“It’s impacted every aspect of Council deliberations,” Domb said.
That focus hasn’t meant universal agreement on how best to further racial justice in the city. And some lawmakers said it’s not their policy preferences that have shifted, just the attention they’ve gotten.
» READ MORE: One year after police teargassed 676, protesters recount how it changed them
Council President Darrell L. Clarke said he and his colleagues have long cared about reducing poverty and racial inequity in Philadelphia, the poorest big city in the country.
After Floyd’s murder, Clarke said, “it was just magnified by the press and other people who wouldn’t normally pay attention to the nuances of policy.”
Councilmember Helen Gym, who doesn’t always agree with Clarke on policy, also said issues that received more national attention in the last year — such as policing, evictions, and juvenile justice — “have long been housed and experienced within communities” in Philadelphia.
That attention makes a difference, they agreed, with Gym calling the current moment a “historic inflection point.”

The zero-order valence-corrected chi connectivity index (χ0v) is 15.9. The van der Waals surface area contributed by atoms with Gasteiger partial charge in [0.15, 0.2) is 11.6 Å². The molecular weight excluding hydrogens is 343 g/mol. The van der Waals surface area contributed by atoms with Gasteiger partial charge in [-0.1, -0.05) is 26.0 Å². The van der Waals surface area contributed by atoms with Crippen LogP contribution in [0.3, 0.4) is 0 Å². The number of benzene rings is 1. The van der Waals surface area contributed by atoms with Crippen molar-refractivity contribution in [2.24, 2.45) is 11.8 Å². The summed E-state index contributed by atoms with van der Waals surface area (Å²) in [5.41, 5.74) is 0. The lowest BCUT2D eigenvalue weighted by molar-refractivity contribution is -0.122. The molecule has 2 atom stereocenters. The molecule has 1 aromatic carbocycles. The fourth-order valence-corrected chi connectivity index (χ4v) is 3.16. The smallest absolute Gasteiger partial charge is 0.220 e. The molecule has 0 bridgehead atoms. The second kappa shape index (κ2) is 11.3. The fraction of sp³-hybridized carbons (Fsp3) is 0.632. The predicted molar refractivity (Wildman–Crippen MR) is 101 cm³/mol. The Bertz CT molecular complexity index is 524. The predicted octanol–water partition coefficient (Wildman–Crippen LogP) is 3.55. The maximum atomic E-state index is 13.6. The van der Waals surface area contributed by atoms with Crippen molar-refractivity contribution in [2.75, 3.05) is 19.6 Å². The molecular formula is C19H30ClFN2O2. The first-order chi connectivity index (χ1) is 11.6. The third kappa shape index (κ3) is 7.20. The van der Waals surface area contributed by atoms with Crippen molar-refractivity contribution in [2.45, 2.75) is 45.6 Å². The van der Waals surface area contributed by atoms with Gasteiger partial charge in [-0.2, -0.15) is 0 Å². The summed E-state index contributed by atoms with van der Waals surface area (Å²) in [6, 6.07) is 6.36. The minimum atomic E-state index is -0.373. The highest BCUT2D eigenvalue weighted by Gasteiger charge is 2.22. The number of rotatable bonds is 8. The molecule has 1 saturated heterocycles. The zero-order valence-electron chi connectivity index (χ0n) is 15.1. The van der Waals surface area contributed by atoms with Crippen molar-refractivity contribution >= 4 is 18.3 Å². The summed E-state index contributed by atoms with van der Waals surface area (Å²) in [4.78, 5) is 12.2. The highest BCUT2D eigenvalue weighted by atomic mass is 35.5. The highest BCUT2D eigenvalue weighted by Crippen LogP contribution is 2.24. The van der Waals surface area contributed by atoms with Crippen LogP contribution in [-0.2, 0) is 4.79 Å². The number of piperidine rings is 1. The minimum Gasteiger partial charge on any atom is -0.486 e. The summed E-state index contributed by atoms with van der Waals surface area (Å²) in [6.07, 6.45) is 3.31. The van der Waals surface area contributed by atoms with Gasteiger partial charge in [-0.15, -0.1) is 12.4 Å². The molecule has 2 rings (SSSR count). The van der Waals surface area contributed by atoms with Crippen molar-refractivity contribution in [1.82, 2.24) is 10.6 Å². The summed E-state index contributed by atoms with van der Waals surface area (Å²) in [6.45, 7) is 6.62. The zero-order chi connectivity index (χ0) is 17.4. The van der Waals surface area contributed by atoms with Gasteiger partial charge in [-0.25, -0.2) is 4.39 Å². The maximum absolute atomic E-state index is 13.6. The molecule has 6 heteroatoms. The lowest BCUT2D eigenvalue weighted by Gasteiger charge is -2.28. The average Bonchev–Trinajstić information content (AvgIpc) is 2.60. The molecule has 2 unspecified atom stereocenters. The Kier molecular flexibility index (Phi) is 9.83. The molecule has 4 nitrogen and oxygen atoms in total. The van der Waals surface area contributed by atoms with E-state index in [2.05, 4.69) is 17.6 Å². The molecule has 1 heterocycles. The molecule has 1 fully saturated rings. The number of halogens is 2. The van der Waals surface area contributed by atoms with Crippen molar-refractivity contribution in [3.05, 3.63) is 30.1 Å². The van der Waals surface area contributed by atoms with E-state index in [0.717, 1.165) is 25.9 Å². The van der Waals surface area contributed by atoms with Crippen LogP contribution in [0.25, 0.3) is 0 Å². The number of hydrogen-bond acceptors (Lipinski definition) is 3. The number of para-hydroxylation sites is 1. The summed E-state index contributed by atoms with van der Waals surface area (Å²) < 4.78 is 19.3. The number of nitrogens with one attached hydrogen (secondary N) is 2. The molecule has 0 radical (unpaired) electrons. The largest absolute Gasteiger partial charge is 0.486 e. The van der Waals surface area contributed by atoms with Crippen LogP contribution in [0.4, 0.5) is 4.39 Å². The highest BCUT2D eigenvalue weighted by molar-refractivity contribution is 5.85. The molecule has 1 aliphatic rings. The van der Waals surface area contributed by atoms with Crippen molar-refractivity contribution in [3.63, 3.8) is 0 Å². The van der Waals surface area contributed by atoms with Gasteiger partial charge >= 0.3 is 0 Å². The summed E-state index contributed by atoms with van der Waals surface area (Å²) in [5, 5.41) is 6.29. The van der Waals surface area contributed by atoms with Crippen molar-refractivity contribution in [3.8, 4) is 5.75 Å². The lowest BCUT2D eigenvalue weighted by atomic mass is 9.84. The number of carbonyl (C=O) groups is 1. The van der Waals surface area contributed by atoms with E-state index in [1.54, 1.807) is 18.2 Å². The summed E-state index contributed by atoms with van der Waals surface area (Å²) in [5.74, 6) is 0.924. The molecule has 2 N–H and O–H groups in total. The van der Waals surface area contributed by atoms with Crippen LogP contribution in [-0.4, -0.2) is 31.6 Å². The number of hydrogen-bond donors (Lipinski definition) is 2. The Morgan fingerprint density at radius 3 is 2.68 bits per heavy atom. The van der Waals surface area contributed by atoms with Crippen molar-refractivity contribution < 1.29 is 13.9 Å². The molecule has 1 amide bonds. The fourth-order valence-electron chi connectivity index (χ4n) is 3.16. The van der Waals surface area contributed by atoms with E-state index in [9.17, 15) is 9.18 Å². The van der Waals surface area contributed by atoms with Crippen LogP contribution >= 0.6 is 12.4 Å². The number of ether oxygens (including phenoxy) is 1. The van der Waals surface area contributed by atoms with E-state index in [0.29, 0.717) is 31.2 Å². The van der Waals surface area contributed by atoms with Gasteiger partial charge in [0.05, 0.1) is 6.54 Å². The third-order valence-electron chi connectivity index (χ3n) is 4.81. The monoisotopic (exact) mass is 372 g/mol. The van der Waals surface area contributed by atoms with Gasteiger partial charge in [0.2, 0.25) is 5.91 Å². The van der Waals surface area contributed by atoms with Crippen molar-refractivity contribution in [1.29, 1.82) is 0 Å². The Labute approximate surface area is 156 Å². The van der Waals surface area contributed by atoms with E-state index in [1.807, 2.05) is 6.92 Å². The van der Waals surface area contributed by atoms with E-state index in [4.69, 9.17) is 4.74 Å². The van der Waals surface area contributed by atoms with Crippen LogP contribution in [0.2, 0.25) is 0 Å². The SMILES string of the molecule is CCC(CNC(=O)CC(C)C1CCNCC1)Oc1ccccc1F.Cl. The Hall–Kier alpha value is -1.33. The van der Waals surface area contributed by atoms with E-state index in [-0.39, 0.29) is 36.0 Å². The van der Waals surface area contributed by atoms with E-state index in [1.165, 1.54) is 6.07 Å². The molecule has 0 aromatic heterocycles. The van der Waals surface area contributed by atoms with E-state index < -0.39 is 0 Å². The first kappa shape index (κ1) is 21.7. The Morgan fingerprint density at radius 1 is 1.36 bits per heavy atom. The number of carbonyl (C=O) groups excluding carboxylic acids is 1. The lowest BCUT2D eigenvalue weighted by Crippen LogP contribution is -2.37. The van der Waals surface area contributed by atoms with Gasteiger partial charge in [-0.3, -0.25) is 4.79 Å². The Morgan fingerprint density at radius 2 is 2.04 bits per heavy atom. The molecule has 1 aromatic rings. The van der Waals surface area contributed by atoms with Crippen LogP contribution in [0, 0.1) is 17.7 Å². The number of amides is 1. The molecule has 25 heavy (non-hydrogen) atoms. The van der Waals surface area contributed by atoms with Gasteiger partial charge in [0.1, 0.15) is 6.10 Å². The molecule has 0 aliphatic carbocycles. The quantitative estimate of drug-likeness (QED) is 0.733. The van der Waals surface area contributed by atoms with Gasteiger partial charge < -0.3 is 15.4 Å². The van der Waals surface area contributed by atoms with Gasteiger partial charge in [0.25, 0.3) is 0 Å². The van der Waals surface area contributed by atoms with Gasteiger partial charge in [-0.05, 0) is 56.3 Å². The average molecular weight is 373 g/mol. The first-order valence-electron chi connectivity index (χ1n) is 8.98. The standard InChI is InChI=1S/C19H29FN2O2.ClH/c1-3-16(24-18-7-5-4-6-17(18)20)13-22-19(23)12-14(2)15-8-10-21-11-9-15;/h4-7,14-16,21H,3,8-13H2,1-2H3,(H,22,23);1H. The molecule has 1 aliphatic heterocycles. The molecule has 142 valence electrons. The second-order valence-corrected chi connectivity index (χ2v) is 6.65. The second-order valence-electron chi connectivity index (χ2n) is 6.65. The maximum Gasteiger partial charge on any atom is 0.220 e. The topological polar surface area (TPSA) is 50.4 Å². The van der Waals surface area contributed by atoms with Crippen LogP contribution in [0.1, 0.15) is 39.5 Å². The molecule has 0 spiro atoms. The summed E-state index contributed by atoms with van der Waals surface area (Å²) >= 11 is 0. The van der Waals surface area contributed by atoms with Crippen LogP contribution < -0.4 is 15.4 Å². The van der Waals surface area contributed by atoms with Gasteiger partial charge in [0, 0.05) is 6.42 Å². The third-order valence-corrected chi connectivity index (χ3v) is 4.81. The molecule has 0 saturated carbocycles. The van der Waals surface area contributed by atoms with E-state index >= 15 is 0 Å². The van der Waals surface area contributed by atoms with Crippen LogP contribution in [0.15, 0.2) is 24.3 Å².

“The hardest thing we had to overcome was the belief that things could change,” Gym said. “Right now at this point in history we see more energy, more engagement.”
The new attention has helped revive past policy efforts and support new ones.
For example, Clarke failed to enact a construction tax in 2018 amid opposition from developers, building trades unions, and Kenney. But that effort succeeded in December and will fund a $400 million bond to fight poverty and increase affordable housing.
Racial equity is also at the center of budget negotiations this year. And councilmembers are framing their policy arguments around the issue.
Domb, a business-friendly Democrat and condo developer, is continuing to push to reduce wage and business taxes. While that effort has long been a goal of the business community, Domb is arguing this year that Philadelphia’s tax structure is a reason why it lags behind other cities in availability of well-paying jobs and Black- and brown-owned businesses.
» READ MORE: Philly Mayor Jim Kenney promised police reform. It’s a work in progress a year later.
Brooks said the protests did alter Council’s agenda. Her 2019 election as a member of the Working Families Party represented a major victory for Philadelphia’s progressive movement, but she said she was initially fighting an uphill battle on issues like investing in neighborhoods and affordable housing instead of police.
Not anymore, she said: “I haven’t received major pushback this year.”
The protests have also reshaped the political calculus of running for office, observers said. A case in point was District Attorney Larry Krasner’s victory over challenger Carlos Vega in last month’s Democratic primary.